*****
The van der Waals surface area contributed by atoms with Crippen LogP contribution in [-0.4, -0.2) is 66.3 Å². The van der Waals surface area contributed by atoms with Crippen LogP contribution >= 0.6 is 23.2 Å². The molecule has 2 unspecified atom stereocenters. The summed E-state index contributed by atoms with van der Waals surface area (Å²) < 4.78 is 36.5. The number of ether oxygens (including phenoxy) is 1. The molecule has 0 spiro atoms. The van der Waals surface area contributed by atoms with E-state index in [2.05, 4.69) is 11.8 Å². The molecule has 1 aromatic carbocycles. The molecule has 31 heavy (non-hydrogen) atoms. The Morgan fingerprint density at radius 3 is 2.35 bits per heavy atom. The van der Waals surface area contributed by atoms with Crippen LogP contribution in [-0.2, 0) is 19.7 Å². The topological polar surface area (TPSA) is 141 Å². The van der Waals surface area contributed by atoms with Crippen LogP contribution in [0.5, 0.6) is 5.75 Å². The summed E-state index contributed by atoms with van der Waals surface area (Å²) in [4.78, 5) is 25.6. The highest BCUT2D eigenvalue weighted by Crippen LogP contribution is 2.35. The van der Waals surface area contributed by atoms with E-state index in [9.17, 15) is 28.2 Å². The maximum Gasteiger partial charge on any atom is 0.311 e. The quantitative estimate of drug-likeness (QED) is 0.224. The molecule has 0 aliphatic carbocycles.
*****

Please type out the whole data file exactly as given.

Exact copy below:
The van der Waals surface area contributed by atoms with Crippen LogP contribution in [-0.4, -0.2) is 66.3 Å². The van der Waals surface area contributed by atoms with Crippen LogP contribution >= 0.6 is 23.2 Å². The molecule has 2 unspecified atom stereocenters. The summed E-state index contributed by atoms with van der Waals surface area (Å²) < 4.78 is 36.5. The number of ether oxygens (including phenoxy) is 1. The molecule has 0 spiro atoms. The van der Waals surface area contributed by atoms with E-state index in [2.05, 4.69) is 11.8 Å². The molecule has 1 aromatic carbocycles. The molecule has 31 heavy (non-hydrogen) atoms. The Morgan fingerprint density at radius 3 is 2.35 bits per heavy atom. The van der Waals surface area contributed by atoms with Crippen LogP contribution in [-0.2, 0) is 19.7 Å². The topological polar surface area (TPSA) is 141 Å². The van der Waals surface area contributed by atoms with Crippen LogP contribution in [0.5, 0.6) is 5.75 Å². The summed E-state index contributed by atoms with van der Waals surface area (Å²) in [4.78, 5) is 25.6. The highest BCUT2D eigenvalue weighted by Crippen LogP contribution is 2.35. The van der Waals surface area contributed by atoms with E-state index in [9.17, 15) is 28.2 Å². The maximum Gasteiger partial charge on any atom is 0.311 e. The quantitative estimate of drug-likeness (QED) is 0.224. The molecule has 0 aliphatic carbocycles.